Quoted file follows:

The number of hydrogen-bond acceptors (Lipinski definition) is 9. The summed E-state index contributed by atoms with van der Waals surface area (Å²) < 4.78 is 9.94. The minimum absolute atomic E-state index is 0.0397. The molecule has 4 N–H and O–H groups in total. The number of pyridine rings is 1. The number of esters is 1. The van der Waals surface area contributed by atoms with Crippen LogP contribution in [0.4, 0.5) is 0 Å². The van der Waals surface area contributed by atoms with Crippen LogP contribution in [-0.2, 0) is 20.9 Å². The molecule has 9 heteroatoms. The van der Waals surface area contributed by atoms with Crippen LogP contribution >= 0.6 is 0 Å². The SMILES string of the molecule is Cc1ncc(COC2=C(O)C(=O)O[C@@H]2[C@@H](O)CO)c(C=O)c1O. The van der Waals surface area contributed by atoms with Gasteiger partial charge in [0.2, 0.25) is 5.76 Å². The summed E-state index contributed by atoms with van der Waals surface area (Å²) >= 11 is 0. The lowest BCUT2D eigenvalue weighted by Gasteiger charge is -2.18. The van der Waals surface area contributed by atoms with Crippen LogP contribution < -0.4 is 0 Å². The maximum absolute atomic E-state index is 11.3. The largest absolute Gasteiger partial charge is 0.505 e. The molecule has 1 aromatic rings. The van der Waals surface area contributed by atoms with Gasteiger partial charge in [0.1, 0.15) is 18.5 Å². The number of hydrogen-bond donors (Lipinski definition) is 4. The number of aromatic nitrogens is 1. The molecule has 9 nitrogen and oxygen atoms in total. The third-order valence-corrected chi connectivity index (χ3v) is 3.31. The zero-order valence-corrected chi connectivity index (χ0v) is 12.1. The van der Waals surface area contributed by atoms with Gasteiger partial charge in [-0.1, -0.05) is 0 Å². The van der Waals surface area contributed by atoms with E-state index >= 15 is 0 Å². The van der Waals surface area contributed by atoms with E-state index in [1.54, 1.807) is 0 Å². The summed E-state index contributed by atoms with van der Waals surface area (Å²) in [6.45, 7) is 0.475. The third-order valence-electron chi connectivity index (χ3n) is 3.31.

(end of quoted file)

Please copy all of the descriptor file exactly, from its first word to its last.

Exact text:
The number of hydrogen-bond acceptors (Lipinski definition) is 9. The summed E-state index contributed by atoms with van der Waals surface area (Å²) < 4.78 is 9.94. The minimum absolute atomic E-state index is 0.0397. The molecule has 4 N–H and O–H groups in total. The number of pyridine rings is 1. The number of esters is 1. The van der Waals surface area contributed by atoms with Crippen LogP contribution in [0.4, 0.5) is 0 Å². The van der Waals surface area contributed by atoms with Crippen LogP contribution in [-0.2, 0) is 20.9 Å². The molecule has 9 heteroatoms. The van der Waals surface area contributed by atoms with Crippen LogP contribution >= 0.6 is 0 Å². The SMILES string of the molecule is Cc1ncc(COC2=C(O)C(=O)O[C@@H]2[C@@H](O)CO)c(C=O)c1O. The van der Waals surface area contributed by atoms with Gasteiger partial charge in [0.2, 0.25) is 5.76 Å². The summed E-state index contributed by atoms with van der Waals surface area (Å²) >= 11 is 0. The lowest BCUT2D eigenvalue weighted by Gasteiger charge is -2.18. The van der Waals surface area contributed by atoms with Crippen LogP contribution < -0.4 is 0 Å². The maximum absolute atomic E-state index is 11.3. The largest absolute Gasteiger partial charge is 0.505 e. The molecule has 1 aromatic rings. The van der Waals surface area contributed by atoms with Gasteiger partial charge in [0.1, 0.15) is 18.5 Å². The number of hydrogen-bond donors (Lipinski definition) is 4. The number of aromatic nitrogens is 1. The molecule has 9 nitrogen and oxygen atoms in total. The third-order valence-corrected chi connectivity index (χ3v) is 3.31. The zero-order valence-corrected chi connectivity index (χ0v) is 12.1. The van der Waals surface area contributed by atoms with Gasteiger partial charge in [-0.1, -0.05) is 0 Å². The van der Waals surface area contributed by atoms with E-state index >= 15 is 0 Å². The van der Waals surface area contributed by atoms with E-state index in [1.54, 1.807) is 0 Å². The summed E-state index contributed by atoms with van der Waals surface area (Å²) in [6.45, 7) is 0.475. The third-order valence-electron chi connectivity index (χ3n) is 3.31.